RELATED: Cast your vote today Less than one week remains before voting ends in the annual NMPA Most Popular Driver award, which means it's crucial for NASCAR fans to vote. And they've answered the call recently. Last week saw a 14.9 percent increase in total number of votes cast from the previous week. That number speaks to how deep the passion runs for NASCAR fans -- and also how passionate fans remain digitally savvy. Voting has never been easier, either at www.mostpopulardriver.com or the NASCAR Mobile App. Are you doing your part for your favorite driver? Remember, the NMPA Sprint Most Popular Driver award is the only major NASCAR award determined solely by fan vote. Voting ends Nov. 22 at 11:59 p.m. ET, so make sure your voice is heard. Voting is limited to one vote per person per email address per day. The winner of this year's award will be announced during the NBCSN broadcast of the NASCAR Sprint Cup Series Awards on Dec. 4 in Las Vegas. A $10,000 donation will be made to the winning driver's charity of choice. And just in case you need any extra motivation … Sprint has revealed the top 10 vote-getters thus far. Where is your favorite driver? The list below is in alphabetical order. Kyle Busch Dale Earnhardt Jr . Carl Edwards Jeff Gordon Kevin Harvick Jimmie Johnson Kasey Kahne Matt Kenseth Danica Patrick Tony Stewart Previous winners of the NMPA Sprint Most Popular Driver Award: Year – Recipient 2014 – Dale Earnhardt Jr . 2013 – Dale Earnhardt Jr . 2012 – Dale Earnhardt Jr . 2011 – Dale Earnhardt Jr . 2010 – Dale Earnhardt Jr . 2009 – Dale Earnhardt Jr . 2008 – Dale Earnhardt Jr . 2007 – Dale Earnhardt Jr . 2006 – Dale Earnhardt Jr . 2005 – Dale Earnhardt Jr . 2004 – Dale Earnhardt Jr . 2003 – Dale Earnhardt, Jr. 2002 – Bill Elliott 2001 – Dale Earnhardt 2000 – Bill Elliott 1999 – Bill Elliott 1998 – Bill Elliott 1997 – Bill Elliott 1996 – Bill Elliott 1995 – Bill Elliott 1994 – Bill Elliott 1993 – Bill Elliott 1992 – Bill Elliott 1991 – Bill Elliott 1990 – Darrell Waltrip 1989 – Darrell Waltrip 1988 – Bill Elliott 1987 – Bill Elliott 1986 – Bill Elliott 1985 – Bill Elliott 1984 – Bill Elliott 1983 – Bobby Allison 1982 – Bobby Allison 1981 – Bobby Allison 1980 – David Pearson 1979 – David Pearson 1978 – Richard Petty 1977 – Richard Petty 1976 – Richard Petty 1975 – Richard Petty 1974 – Richard Petty 1973 – Bobby Allison 1972 – Bobby Allison 1971 – Bobby Allison 1970 – Richard Petty 1969 – Bobby Isaac 1968 – Richard Petty 1967 – Cale Yarborough 1966 – Darel Dieringer 1965 – Fred Lorenzen 1964 – Richard Petty 1963 – Fred Lorenzen 1962 – Richard Petty 1961 – Joe Weatherly 1960 – Rex White 1959 – Jack Smith 1958 – Glen Wood 1957 – Fireball Roberts 1956 – Curtis Turner 1955 – Tim Flock 1954 – Lee Petty 1953 – Lee Petty
Which driver drops best line from "Talladega Nights," "Days of Thunder"? Who's got the best Ricky Bobby or Cole Trickle impression? We're putting #TheChase drivers to the test today. pic.twitter.com/87PFu14lX3 — NASCAR (@NASCAR) September 17, 2015 "Shake and bake!" - @ClintBowyer #TheChase pic.twitter.com/KA766mrLjk — NASCAR (@NASCAR) September 17, 2015 "Rubbin', son, is racin'!" - @KyleBusch #TheChase pic.twitter.com/a3JUMvZPWU — NASCAR (@NASCAR) September 17, 2015 "I'm droppin' the hammer!" - @JeffGordonWeb #TheChase pic.twitter.com/Apnqq4qINi — NASCAR (@NASCAR) September 17, 2015 "I'm not sure what to do with my hands." - Paul Menard #TheChase pic.twitter.com/PZWqXtYFG1 — NASCAR (@NASCAR) September 17, 2015 "If you ain't first, you're last." - @dennyhamlin #TheChase pic.twitter.com/yC3niwZsc5 — NASCAR (@NASCAR) September 17, 2015 . @MartinTruex_Jr a.k.a. Harry Hogge. #TheChase pic.twitter.com/06sbQ5ohIa — NASCAR (@NASCAR) September 17, 2015 "You know, I'm just a big, hairy American winning machine!" - @KurtBusch #TheChase pic.twitter.com/ETswRyzTl4 — NASCAR (@NASCAR) September 17, 2015 Bet you didn't know that @keselowski was in Talladega Nights... #TheChase pic.twitter.com/zCrefeZvwK — NASCAR (@NASCAR) September 17, 2015 #CarlEdwards channels his inner Ricky Bobby ... and nails it. #TheChase pic.twitter.com/idOSggCcKa — NASCAR (@NASCAR) September 17, 2015 . @DaleJr 's not sure what to do with his hands... #TheChase pic.twitter.com/VdSL5HfaBJ — NASCAR (@NASCAR) September 17, 2015 . @JimmieJohnson or Cole Trickle? #TheChase pic.twitter.com/LrgZLoPxd6 — NASCAR (@NASCAR) September 17, 2015 . @3doorsdown does a little shake... AND bake before their #ChaseFest concert. #TheChase pic.twitter.com/4qxe5bFew6 — NASCAR (@NASCAR) September 17, 2015 . @joeylogano stars in Days of Thunder... #TheChase pic.twitter.com/P5yDjIe3xk — NASCAR (@NASCAR) September 17, 2015 . @jamiemcmurray calls it like it is.. #TheChase pic.twitter.com/H4OvvYo3hR — NASCAR (@NASCAR) September 17, 2015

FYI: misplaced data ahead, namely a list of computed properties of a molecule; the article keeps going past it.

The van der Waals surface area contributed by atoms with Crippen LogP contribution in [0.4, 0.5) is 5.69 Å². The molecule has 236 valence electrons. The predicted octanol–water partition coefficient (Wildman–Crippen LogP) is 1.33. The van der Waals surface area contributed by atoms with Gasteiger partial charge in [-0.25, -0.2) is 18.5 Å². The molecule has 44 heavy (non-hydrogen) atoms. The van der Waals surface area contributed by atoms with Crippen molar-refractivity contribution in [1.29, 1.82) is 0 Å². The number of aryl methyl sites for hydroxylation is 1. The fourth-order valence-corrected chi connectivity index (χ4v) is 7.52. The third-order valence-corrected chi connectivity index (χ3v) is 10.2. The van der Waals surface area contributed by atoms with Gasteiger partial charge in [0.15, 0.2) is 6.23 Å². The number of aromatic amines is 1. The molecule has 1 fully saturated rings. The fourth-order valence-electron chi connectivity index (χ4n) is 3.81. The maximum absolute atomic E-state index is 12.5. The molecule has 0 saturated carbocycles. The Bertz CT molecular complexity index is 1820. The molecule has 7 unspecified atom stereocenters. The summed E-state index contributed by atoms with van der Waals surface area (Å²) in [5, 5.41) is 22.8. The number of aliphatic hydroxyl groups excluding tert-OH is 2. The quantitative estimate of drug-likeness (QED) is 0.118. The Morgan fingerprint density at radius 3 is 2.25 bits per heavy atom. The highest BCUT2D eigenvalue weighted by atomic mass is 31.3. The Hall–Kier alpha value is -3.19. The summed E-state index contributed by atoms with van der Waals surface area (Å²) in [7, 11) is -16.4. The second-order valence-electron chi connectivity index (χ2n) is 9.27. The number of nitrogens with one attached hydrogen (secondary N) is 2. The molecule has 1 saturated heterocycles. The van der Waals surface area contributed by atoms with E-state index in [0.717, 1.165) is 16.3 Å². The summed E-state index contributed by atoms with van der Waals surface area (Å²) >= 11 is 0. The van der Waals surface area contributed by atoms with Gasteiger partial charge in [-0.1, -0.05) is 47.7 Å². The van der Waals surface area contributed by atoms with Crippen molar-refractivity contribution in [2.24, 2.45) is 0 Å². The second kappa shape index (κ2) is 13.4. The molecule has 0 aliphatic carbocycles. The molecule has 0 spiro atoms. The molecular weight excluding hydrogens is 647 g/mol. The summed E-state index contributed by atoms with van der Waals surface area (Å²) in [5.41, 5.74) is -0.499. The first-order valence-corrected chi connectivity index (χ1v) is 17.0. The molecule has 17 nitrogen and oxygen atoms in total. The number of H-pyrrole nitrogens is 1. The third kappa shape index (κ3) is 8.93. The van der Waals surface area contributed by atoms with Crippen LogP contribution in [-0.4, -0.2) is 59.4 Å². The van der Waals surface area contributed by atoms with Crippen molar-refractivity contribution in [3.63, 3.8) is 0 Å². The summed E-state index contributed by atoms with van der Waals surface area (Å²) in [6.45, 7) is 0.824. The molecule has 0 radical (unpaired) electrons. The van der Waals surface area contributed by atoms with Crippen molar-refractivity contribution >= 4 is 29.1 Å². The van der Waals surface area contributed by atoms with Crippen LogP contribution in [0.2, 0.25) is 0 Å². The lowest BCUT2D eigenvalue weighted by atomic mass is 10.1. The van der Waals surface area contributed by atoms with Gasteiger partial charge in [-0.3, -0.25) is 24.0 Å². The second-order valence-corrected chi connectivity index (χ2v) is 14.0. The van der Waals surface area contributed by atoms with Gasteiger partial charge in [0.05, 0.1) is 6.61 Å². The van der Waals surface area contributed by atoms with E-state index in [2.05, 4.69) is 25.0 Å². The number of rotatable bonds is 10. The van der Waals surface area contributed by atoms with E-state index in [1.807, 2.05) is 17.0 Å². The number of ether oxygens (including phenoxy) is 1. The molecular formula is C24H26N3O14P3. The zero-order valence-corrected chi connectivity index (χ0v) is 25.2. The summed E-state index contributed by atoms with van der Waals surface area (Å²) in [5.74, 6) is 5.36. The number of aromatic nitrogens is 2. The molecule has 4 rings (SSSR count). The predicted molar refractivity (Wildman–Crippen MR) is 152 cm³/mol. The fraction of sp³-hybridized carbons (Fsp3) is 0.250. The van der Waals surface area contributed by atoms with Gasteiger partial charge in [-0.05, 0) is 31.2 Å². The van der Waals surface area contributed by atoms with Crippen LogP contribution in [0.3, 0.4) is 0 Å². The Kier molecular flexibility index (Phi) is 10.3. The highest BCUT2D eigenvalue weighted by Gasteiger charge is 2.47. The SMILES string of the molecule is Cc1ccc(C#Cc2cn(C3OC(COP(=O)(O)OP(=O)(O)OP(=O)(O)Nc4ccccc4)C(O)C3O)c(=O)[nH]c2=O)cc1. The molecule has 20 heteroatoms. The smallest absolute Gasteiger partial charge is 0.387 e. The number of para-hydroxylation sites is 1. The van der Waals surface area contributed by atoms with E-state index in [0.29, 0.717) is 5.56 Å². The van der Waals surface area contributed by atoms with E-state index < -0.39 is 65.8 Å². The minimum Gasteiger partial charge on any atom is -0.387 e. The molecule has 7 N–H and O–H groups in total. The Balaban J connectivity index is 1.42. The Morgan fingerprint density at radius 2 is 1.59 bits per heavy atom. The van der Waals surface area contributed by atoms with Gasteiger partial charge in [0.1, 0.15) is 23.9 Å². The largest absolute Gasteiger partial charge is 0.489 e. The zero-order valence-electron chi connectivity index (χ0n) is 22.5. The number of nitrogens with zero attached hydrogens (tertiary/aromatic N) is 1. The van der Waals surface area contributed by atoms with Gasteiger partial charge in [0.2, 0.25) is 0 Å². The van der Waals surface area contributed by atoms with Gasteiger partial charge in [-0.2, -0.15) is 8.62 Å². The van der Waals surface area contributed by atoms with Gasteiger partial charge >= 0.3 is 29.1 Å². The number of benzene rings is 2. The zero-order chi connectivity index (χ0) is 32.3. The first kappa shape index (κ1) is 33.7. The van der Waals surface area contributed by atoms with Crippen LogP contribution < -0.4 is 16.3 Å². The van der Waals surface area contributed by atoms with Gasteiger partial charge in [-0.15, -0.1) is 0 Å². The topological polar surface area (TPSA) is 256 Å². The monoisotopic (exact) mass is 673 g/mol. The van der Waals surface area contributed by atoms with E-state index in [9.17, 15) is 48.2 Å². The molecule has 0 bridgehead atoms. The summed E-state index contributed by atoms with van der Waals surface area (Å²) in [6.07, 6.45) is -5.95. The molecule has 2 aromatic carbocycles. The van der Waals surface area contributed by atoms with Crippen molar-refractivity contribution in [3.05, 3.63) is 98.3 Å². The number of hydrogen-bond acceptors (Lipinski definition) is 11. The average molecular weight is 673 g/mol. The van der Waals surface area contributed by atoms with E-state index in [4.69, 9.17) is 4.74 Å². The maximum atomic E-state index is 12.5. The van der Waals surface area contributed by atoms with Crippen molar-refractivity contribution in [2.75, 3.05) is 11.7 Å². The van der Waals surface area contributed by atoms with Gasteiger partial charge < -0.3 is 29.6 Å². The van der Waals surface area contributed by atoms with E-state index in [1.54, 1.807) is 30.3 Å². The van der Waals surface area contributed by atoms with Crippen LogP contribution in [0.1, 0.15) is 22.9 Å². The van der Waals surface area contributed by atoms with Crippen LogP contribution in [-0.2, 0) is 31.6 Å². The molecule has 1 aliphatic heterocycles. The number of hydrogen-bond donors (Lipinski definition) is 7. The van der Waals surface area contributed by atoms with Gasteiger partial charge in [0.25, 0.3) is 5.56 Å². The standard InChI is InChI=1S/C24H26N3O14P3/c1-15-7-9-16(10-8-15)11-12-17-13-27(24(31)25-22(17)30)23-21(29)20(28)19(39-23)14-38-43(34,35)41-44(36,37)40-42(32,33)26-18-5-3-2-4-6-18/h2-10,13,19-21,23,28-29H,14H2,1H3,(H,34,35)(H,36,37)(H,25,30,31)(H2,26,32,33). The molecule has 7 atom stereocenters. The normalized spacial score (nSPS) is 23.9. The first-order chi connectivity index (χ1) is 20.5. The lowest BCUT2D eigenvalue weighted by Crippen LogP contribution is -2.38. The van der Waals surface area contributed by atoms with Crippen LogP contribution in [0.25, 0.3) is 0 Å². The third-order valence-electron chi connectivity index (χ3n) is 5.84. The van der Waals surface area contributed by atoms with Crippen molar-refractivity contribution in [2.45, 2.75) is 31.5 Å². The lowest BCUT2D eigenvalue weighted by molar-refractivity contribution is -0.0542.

RELATED: Race lineup Matt Crafton posted the fastest lap (167.551 mph) in the No. 88 ThorSport Racing Toyota, earning the two-time champion his 11th Keystone Ligth Pole award of his career -- and fourth of the season. Joining Crafton on the front row will be the No. 8 of John Hunter Nemechek after posting a fastest lap of 167.002 mph. Rounding out the top three was the No. 11 of Ben Kennedy , who propelled his Ford around the 1.5-mile track at 166.919 mph. The No. 11 of Tyler Reddick (166.888 mph) and the No. 54 of Erik Jones (166.857 mph) were fourth and fifth, respectively. Norm Benning , Ross Kenseth , Bobby Pierce and Todd Peck failed to qualify for the Ford EcoBoost 200 (8 p.m. ET, FS1).